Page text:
The Harlan Institute’s Josh Blackman has a very sharp analysis of Supreme Court Justice Clarence Thomas’ dissent in Brown v. Entertainment Merchants Association, where Justice Antonin Scalia’s majority opinion struck down California’s ban on the sale of violent video games to children. As I noted yesterday, Thomas argued that “the founding generation would not have considered abridgment of ‘the freedom of speech’ to support parental authority by restricting speech that bypasses minors’ parents.” But as Blackman points out:
Justice Thomas is guilty of “originalism at the wrong time.” Here we have a California Law that touches the First Amendment. We are not talking about the First Amendment directly, but rather the First Amendment as applied through the 14th Amendment. The relevant temporal inquiry is not the founding era, but 1868 (when the 14th Amendment was ratified).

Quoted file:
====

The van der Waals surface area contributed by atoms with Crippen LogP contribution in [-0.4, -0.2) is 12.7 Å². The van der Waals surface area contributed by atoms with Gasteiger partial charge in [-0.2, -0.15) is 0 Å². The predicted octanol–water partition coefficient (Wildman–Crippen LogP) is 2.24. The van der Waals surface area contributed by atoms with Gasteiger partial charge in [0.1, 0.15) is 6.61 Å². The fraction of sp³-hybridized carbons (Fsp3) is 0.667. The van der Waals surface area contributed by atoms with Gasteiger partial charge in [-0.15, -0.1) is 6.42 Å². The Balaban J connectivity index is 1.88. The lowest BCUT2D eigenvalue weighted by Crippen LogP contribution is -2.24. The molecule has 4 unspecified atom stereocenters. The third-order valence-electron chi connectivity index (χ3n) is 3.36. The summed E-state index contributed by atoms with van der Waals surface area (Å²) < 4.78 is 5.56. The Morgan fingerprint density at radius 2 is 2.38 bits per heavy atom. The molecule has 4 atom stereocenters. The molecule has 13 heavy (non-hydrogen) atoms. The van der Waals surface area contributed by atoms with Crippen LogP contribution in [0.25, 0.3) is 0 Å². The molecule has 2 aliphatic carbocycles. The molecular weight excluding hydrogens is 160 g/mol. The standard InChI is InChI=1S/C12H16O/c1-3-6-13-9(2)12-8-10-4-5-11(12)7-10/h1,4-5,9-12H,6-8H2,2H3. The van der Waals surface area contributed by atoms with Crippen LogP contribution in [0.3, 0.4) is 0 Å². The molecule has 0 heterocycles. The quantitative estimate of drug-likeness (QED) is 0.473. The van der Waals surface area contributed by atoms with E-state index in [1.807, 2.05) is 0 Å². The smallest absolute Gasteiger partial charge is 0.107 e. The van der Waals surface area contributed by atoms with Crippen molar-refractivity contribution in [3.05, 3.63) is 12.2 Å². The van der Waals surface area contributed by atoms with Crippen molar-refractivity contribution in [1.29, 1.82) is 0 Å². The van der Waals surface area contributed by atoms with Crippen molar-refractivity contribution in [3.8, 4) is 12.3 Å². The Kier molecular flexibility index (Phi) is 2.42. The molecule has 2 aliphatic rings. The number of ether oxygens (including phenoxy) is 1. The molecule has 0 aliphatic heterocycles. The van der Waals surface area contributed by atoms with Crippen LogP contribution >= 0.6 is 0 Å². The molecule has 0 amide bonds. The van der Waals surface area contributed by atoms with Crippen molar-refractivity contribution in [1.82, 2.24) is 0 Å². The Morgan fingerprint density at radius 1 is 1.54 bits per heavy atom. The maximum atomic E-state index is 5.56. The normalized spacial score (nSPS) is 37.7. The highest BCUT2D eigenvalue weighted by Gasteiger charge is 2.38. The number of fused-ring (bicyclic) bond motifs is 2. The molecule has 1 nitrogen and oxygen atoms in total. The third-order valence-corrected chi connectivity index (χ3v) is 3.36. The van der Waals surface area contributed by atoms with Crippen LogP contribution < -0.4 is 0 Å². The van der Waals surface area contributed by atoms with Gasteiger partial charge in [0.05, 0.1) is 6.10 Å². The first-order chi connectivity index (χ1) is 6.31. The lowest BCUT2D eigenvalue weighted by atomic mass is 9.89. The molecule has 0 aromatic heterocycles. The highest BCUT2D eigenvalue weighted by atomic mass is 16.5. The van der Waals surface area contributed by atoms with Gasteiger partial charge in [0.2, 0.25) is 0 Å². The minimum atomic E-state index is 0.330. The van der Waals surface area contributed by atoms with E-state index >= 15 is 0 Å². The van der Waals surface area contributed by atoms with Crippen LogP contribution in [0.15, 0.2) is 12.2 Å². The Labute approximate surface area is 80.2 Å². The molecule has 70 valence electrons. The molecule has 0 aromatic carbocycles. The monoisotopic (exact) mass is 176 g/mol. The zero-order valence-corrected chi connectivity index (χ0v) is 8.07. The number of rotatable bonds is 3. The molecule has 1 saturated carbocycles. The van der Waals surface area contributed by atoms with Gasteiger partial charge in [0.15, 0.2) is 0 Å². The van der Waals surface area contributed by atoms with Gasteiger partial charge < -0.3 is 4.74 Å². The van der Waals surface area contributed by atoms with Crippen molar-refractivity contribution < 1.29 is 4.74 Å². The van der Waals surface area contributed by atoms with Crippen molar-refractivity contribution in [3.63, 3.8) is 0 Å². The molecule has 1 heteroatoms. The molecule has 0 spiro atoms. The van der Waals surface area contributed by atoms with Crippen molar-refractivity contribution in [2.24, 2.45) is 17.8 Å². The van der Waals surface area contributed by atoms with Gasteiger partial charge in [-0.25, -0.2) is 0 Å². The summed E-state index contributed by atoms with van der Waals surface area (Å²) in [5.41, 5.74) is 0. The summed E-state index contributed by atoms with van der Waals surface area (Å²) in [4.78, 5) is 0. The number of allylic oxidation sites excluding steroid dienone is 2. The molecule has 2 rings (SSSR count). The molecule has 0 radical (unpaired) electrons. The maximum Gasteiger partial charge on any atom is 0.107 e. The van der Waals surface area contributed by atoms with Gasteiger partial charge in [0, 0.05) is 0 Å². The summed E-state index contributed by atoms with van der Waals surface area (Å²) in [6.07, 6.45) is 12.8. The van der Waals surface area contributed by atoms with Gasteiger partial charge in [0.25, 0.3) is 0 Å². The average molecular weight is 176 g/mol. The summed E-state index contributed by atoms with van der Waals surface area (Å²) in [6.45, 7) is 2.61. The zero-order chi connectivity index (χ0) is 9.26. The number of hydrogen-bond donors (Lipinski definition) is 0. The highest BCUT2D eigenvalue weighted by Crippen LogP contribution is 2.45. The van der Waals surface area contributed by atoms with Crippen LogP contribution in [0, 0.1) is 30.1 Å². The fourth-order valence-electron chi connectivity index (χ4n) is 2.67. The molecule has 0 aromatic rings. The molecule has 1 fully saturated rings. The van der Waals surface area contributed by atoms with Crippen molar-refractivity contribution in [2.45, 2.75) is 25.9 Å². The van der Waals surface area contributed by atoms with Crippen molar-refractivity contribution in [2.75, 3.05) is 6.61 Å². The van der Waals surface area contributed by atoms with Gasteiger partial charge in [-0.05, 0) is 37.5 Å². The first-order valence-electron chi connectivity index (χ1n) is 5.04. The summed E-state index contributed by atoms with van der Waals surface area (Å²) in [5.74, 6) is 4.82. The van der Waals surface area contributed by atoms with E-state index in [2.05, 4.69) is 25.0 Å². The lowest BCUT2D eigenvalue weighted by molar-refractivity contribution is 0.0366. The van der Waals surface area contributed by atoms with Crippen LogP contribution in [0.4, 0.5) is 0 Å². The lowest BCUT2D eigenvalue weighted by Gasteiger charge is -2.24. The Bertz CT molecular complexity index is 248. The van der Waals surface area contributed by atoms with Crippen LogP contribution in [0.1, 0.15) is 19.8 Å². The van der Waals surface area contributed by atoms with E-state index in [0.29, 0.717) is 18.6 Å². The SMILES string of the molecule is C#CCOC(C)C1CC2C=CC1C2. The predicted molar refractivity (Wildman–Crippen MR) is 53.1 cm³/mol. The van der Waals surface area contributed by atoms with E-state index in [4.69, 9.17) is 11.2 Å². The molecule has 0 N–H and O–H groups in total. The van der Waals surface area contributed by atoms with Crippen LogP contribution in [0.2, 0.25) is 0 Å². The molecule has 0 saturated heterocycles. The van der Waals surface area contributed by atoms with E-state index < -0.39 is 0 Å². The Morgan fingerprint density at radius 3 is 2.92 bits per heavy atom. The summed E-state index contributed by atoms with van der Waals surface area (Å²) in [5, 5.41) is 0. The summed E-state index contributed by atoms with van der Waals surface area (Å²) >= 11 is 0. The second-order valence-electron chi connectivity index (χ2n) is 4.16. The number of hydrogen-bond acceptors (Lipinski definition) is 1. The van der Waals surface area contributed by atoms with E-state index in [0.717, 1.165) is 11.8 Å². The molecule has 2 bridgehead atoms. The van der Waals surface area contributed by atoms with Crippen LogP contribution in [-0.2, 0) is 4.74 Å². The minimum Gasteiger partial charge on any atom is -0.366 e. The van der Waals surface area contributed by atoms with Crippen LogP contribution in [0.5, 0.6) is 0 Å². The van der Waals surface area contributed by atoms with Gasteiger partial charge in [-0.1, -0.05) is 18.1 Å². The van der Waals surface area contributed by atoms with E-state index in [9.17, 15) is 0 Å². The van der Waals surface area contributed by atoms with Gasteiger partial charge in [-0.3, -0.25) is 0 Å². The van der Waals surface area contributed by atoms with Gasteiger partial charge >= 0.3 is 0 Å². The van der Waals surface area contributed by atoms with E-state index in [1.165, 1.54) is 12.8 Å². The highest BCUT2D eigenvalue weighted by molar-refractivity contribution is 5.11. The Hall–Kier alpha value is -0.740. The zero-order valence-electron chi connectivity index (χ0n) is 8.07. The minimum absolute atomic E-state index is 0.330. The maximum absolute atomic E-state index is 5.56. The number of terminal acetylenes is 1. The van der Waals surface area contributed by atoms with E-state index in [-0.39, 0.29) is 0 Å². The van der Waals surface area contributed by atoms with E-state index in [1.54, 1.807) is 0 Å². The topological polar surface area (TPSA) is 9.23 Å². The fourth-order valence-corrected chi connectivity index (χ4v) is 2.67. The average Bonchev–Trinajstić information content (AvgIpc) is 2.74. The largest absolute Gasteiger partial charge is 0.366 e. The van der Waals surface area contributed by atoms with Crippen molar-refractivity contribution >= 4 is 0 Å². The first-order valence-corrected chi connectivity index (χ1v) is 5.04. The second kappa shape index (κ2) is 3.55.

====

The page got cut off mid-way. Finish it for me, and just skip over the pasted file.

Yet he cites, at great length the views of the founding generation on the “Freedom of speech.”
This same issue came up during the gun rights case McDonald v. Chicago, which asked whether the Second Amendnent was applicable to the states via the 14th Amendment. In that case, it was Thomas whose landmark concurring opinion offered something of a history lesson on the 14th Amendment and its original public meaning. So it is strange indeed to find Thomas apparently ignoring the relevent historical information here.